Sterile branch of clove
Branch with clove flowers
Young clove buds
In some languages, cloves share the name with the fragrant ornamental
carnation or pink (Dianthus caryophyllatus), e. g.,
German Nelke, Italian garofano,
Greek garifallo [γαρύφαλλο],
Belarusian gvazdziki [гваздзікі]
and Russian gvozdika [гвоздика].
In English, the ornamental is also known as gillyflower which is
etymologically related to Greek karyophyllon and thus
akin to all the names mentioned in the previous paragraph.
Another group of names for clove are found in India, e. g.,
Pashto and Urdu lung [لونګ, لونگ],
Kashmiri rong [رونگ],
Hindi and Punjabi laung [लौंग, ਲੌਂਗ],
Gujarati laving [લવિંગ],
Bengali labango [লবংগ]
and Telugu lavangalu [లవంగము].
These names have no discernible etymlogy in the Indo–Aryan (or Dravdic) languages and are in all likelihood loans;
they might be distantly related to the group of karyophyllon and kanplu.
I found the suggestion that they derive from a Malaiic language, which would bring us again to the vicinity of Tagalog klabong.
Note, however, that cloves are called cengke in both modern Indonesian and Malay.
The Tamil and Malayalam names ilavangam
are part of the group of names quoted in the previous paragraph. Surprisingly,
their prime denotation is
although, according to dictionaries, they may mean
clove on occasion. Such behaviour
again points to these names being loanwords that just got attached to whatever aromatic comes first to the mind;
also, these languages use an epenthic i regularly whenever a loanword starts with a consonant (such as L,R) or cluster that
is not allowed word-initially.
The botanical genus name Syzygium derives from Greek
together, with and
yoke (from zeugnynai [ζευγνύναι]
The name refers to the petals, which are merged (joined) into a cap-like structure. Being fused, they cannot open at the onset of flowering but seperate from
the plant and fall to thee ground; the
showy part of the flower is made entirely of the anthers.
The Chinese term for cloves is ding xiang [丁香],
also transcribed ting hsiang and in countless other variants. Similar to English (which has the gillyflower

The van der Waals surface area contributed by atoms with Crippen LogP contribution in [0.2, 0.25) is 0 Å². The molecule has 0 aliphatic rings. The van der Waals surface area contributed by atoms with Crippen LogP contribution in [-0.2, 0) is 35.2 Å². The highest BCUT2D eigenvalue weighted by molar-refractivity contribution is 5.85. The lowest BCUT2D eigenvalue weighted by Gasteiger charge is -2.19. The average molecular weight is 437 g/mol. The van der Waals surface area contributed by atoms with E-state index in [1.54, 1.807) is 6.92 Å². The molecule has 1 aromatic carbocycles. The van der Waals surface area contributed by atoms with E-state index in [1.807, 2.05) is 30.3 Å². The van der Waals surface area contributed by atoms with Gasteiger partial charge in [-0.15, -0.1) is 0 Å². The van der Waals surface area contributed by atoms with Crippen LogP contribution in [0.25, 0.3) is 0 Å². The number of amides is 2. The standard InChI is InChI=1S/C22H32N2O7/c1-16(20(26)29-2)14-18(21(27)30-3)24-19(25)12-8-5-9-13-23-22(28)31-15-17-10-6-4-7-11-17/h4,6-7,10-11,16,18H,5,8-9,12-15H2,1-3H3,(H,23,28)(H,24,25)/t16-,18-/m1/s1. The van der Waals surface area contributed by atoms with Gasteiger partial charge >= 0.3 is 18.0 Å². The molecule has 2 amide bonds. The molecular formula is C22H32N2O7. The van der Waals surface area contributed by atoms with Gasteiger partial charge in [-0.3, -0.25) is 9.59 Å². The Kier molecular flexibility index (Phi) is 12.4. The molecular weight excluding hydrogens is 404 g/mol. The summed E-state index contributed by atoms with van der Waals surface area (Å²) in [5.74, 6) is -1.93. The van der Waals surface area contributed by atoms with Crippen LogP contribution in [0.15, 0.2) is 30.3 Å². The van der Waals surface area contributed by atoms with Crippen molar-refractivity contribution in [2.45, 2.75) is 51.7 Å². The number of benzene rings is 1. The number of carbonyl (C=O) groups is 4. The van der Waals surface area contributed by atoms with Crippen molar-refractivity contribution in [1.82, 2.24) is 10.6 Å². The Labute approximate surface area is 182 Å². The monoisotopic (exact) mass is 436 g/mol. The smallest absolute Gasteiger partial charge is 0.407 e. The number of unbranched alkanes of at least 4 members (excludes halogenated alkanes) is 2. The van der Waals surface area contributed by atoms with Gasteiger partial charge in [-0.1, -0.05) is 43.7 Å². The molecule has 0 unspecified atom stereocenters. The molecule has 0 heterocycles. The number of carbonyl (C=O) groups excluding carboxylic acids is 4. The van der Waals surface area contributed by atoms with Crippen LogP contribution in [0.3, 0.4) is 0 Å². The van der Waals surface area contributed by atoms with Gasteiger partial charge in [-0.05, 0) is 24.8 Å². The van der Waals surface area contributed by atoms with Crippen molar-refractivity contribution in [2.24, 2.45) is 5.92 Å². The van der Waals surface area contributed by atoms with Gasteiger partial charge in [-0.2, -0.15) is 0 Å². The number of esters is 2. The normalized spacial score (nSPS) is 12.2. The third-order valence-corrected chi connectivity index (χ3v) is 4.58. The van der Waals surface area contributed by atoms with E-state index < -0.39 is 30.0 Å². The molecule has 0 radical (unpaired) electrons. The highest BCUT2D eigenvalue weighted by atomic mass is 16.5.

complication and other European tongues, Chinese uses the same word for a fragrant ornamental flower, in this case lilac (Syringa spp.).
In Chinese, the lilac genus is termed ou ding xiang [欧丁香], roughly
and the single species get compound designations, e. g., bao ma ding xiang [暴马丁香]
for the species native to East Asia (S. reticulata). In the meaning
clove, the word was
was transferred to Vietnamese as dinh huong [đinh hương]
and to Korean as chong-hyang [정향]
The second element xiang [香]
spice, fragrance and is often found in the names of
aromatics or well-flavoured foods; it also forms the first part in the toponym Hongkong
(Cantonese heung gong [香港],
Mandarin xiang gang [香港]
Ship model made from dried cloves (handicraft of the Moluccas)
Clove berries (|
mother of clove)
The first part of that name, ding [丁],
small thing, chunk; it also denotes a specific cutting technique
to chop meats into rather small pieces, and a male surname; it does not mean
nail. Yet, I think
that the original meaning of ding xiang might also have been
First, the shape of the Chinese character 丁 evolved from a nail,
and the modern language has a homophonous word ding [钉]
nail character is composed of jin [金]
with the phonetic complement ding [丁]
and thus means
a thing made from metal and spoken ding).
Second, the Korean chong-hyang is written 釘香
in the now obsolete Sino–Korean writing, using the traditional variant of the
Perhaps, such a spelling was also possible in an earlier stage of Chinese, although
钉香 is not valid in the contemporary language.
As usual, the situation is even more complicated in Japanese. There is a term spelt identically to the Chinese and pronounced
cho-ko [丁香, ちょうこう, チョウコウ].
But this is less commonly used than cho-ji [丁子, 丁字, ちょうじ, チョウジ],
which has two Kanji spellings (the first one is more frequent). The Kanji at the second position just means Selected Links
Indian Spices: Cloves (indianetzone.com)
Ilkas und Ullis Kochecke: Nelke (rezkonv.de via archive.org)
A Pinch of Cloves (www.apinchof.com)
The Epicentre: Cloves
Chinese Herb Database: Cloves
Medical Spice Exhibit: Cloves
Transport Information Service: Cloves
Sorting Syzygium names (www.plantnames.unimelb.edu.au)
The Mythic Chinese Unicorn zhi: The Cinnamon Route (via web.archive.org)
The Economist: A Taste of Adventure